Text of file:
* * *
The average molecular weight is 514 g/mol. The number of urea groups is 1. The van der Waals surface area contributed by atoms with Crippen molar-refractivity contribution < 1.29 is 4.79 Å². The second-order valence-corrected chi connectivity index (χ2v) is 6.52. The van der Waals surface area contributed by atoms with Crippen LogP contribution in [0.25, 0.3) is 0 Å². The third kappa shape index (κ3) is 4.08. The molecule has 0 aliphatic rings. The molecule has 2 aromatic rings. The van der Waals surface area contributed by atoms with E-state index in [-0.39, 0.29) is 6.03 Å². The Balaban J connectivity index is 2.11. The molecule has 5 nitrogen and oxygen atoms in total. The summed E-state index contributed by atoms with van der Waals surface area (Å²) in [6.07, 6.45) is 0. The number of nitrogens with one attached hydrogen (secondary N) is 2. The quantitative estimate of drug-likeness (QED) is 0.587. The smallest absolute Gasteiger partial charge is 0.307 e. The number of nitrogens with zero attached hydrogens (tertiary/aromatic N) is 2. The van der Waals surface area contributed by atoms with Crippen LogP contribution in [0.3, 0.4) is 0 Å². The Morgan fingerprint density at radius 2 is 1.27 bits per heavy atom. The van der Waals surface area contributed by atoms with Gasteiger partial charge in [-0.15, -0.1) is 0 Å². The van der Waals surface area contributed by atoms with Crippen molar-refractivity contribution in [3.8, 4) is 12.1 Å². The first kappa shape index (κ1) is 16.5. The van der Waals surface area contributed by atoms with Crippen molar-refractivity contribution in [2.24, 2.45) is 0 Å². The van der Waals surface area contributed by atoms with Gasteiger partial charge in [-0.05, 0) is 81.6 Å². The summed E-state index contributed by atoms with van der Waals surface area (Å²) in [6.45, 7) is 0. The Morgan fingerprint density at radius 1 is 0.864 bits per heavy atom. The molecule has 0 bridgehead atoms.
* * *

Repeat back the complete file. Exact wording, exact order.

The average molecular weight is 514 g/mol. The number of urea groups is 1. The van der Waals surface area contributed by atoms with Crippen molar-refractivity contribution < 1.29 is 4.79 Å². The second-order valence-corrected chi connectivity index (χ2v) is 6.52. The van der Waals surface area contributed by atoms with Crippen LogP contribution in [0.25, 0.3) is 0 Å². The third kappa shape index (κ3) is 4.08. The molecule has 0 aliphatic rings. The molecule has 2 aromatic rings. The van der Waals surface area contributed by atoms with E-state index in [-0.39, 0.29) is 6.03 Å². The Balaban J connectivity index is 2.11. The molecule has 5 nitrogen and oxygen atoms in total. The summed E-state index contributed by atoms with van der Waals surface area (Å²) in [6.07, 6.45) is 0. The number of nitrogens with one attached hydrogen (secondary N) is 2. The quantitative estimate of drug-likeness (QED) is 0.587. The smallest absolute Gasteiger partial charge is 0.307 e. The number of nitrogens with zero attached hydrogens (tertiary/aromatic N) is 2. The van der Waals surface area contributed by atoms with Crippen LogP contribution in [0.3, 0.4) is 0 Å². The Morgan fingerprint density at radius 2 is 1.27 bits per heavy atom. The van der Waals surface area contributed by atoms with Gasteiger partial charge in [-0.15, -0.1) is 0 Å². The van der Waals surface area contributed by atoms with Crippen molar-refractivity contribution in [3.8, 4) is 12.1 Å². The first kappa shape index (κ1) is 16.5. The van der Waals surface area contributed by atoms with Crippen molar-refractivity contribution in [2.24, 2.45) is 0 Å². The van der Waals surface area contributed by atoms with Gasteiger partial charge in [-0.05, 0) is 81.6 Å². The summed E-state index contributed by atoms with van der Waals surface area (Å²) in [6.45, 7) is 0. The Morgan fingerprint density at radius 1 is 0.864 bits per heavy atom. The molecule has 0 bridgehead atoms.